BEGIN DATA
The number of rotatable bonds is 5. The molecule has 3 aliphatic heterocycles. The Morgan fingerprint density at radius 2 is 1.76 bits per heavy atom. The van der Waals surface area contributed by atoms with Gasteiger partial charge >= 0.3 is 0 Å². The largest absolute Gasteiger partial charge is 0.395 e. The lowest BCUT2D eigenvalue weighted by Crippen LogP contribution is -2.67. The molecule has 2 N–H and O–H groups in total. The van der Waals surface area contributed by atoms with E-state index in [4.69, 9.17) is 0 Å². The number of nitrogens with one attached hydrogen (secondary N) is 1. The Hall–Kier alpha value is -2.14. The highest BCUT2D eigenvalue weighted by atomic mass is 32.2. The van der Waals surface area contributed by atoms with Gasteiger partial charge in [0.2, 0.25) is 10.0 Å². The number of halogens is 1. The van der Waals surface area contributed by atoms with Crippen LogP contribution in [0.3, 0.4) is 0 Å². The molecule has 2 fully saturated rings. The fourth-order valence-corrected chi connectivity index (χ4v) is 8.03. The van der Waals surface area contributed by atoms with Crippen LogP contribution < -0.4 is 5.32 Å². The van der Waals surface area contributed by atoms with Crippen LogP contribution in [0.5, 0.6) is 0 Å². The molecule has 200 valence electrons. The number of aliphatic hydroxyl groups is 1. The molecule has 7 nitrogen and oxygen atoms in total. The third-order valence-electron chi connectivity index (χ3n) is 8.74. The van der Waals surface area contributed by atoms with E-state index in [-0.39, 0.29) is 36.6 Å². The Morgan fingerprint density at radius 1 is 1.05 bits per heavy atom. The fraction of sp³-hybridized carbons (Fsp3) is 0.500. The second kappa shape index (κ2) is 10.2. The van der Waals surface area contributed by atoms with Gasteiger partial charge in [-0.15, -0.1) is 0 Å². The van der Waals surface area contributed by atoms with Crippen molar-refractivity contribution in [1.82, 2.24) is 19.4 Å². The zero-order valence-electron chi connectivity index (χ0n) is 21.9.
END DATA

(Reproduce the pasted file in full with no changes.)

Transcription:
The number of rotatable bonds is 5. The molecule has 3 aliphatic heterocycles. The Morgan fingerprint density at radius 2 is 1.76 bits per heavy atom. The van der Waals surface area contributed by atoms with Gasteiger partial charge >= 0.3 is 0 Å². The largest absolute Gasteiger partial charge is 0.395 e. The lowest BCUT2D eigenvalue weighted by Crippen LogP contribution is -2.67. The molecule has 2 N–H and O–H groups in total. The van der Waals surface area contributed by atoms with E-state index in [4.69, 9.17) is 0 Å². The number of nitrogens with one attached hydrogen (secondary N) is 1. The Hall–Kier alpha value is -2.14. The highest BCUT2D eigenvalue weighted by atomic mass is 32.2. The van der Waals surface area contributed by atoms with Gasteiger partial charge in [0.2, 0.25) is 10.0 Å². The number of halogens is 1. The van der Waals surface area contributed by atoms with Crippen LogP contribution in [0.3, 0.4) is 0 Å². The molecule has 2 fully saturated rings. The fourth-order valence-corrected chi connectivity index (χ4v) is 8.03. The van der Waals surface area contributed by atoms with Crippen LogP contribution < -0.4 is 5.32 Å². The van der Waals surface area contributed by atoms with Crippen LogP contribution in [0.5, 0.6) is 0 Å². The molecule has 200 valence electrons. The number of aliphatic hydroxyl groups is 1. The molecule has 7 nitrogen and oxygen atoms in total. The third-order valence-electron chi connectivity index (χ3n) is 8.74. The van der Waals surface area contributed by atoms with E-state index in [-0.39, 0.29) is 36.6 Å². The Morgan fingerprint density at radius 1 is 1.05 bits per heavy atom. The fraction of sp³-hybridized carbons (Fsp3) is 0.500. The second kappa shape index (κ2) is 10.2. The van der Waals surface area contributed by atoms with Gasteiger partial charge in [-0.15, -0.1) is 0 Å². The van der Waals surface area contributed by atoms with Crippen molar-refractivity contribution in [1.82, 2.24) is 19.4 Å². The zero-order valence-electron chi connectivity index (χ0n) is 21.9.